How Does Your State’s Auto Lemon Law Match Up?

February 12, 2019 by Eileen Falkenberg-Hull, @writeEILEEN

What’s a buyer to do when a newly purchased truck or SUV seems to have one thing after another go wrong and the dealership doesn’t fix the problem? That’s where lemon laws come in.

Designed to protect consumers, lemon laws are state-level consumer-protection statutes that allow customers to receive a refund or a replacement passenger vehicle if their new car, truck, van or SUV is too defective to be fixed after a specified number of attempts.

“A defective new car is just like a bad dream that just keeps coming back over and over again,” said Jason Levine, executive director of the Center for Auto Safety.

With the average price of vehicles topping $36,000, it’s more important than ever to have a way for consumers to have recourse when they purchase a defective vehicle, Levine said.

“Other than buying a home, a new car or truck is the most expensive purchase that most consumers will ever make,” Levine said. “Everyone deserves to know that if there’s something wrong with a new car from the day you buy it, you can get your money back.”

Ranking lemon laws

The nonprofit consumer advocacy organization ranked the lemon laws of each state using 10 criteria. Those factors include the number of repair attempts required or days a vehicle must be out of service before it is considered a lemon, whether there is a manufacturer penalty for willful violation of the lemon law and whether attorney fees are covered. Each category was assigned a point value, and each state was given a letter grade.

Only New Jersey and Washington received grades of A. The states with B+ grades were Rhode Island, Hawaii, Ohio and New York. Ten others, including the District of Columbia, received B’s.

States earning an F grade were Colorado, Illinois, Louisiana, Missouri and North Dakota. An additional 17 states scored D or D-.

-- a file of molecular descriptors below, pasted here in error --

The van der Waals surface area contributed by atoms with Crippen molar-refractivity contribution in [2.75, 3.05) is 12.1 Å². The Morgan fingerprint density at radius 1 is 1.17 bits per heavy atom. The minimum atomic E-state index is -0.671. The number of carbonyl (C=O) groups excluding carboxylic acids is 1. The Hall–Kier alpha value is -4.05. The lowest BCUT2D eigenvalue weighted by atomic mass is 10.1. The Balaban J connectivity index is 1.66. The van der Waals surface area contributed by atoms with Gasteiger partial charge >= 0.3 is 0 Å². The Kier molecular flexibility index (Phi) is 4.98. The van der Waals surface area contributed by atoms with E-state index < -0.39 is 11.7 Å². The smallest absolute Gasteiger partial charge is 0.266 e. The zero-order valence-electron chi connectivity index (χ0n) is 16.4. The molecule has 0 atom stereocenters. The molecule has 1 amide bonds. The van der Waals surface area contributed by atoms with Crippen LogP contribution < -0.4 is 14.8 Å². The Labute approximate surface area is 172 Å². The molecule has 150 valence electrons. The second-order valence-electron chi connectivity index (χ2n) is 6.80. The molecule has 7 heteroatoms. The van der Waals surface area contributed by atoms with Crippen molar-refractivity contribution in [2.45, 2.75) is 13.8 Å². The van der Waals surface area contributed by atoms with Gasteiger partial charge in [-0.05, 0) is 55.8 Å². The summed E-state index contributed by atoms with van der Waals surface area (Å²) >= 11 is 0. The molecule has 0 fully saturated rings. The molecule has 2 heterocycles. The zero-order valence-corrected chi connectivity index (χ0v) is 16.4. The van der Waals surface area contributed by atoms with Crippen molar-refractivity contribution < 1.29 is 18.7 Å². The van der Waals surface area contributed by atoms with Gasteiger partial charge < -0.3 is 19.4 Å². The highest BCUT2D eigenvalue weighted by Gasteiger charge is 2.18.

For consumers only

Commercial vehicle users typically won’t be able to make use of lemon laws.

“Most states will allow trucks to fall under the statutes as long as the vehicle is used for personal, family or household use,” said Steve Lehto, a Michigan attorney who specializes in lemon law cases. “If you buy a truck for business it may not be covered in some states.”

Regardless of who or what business owns a vehicle with, lemon law cases take into consideration the dominant use of that vehicle to determine if the lemon laws apply, Lehto said.

Commercial trucks are covered by commercial warranties.

“What you see is what you get,” said Lehto, explaining that lemon laws in most states do not cover commercial vehicles, and that often means a loss of work days and incurring attorney’s fees should litigation be required.

Lehto recommends buyers research not just the best vehicle when they’re in the market to buy, but also the way a company and local dealerships treat customers when it comes to repairs. He also recommends saving “every single piece of paperwork from purchase agreements to disclosures. Every time you bring your vehicle in for service get a copy of the repair order. If they say they cannot help you, get that in writing.”

Read next: Best February 2019 Midsize Truck Purchase and Lease Deals

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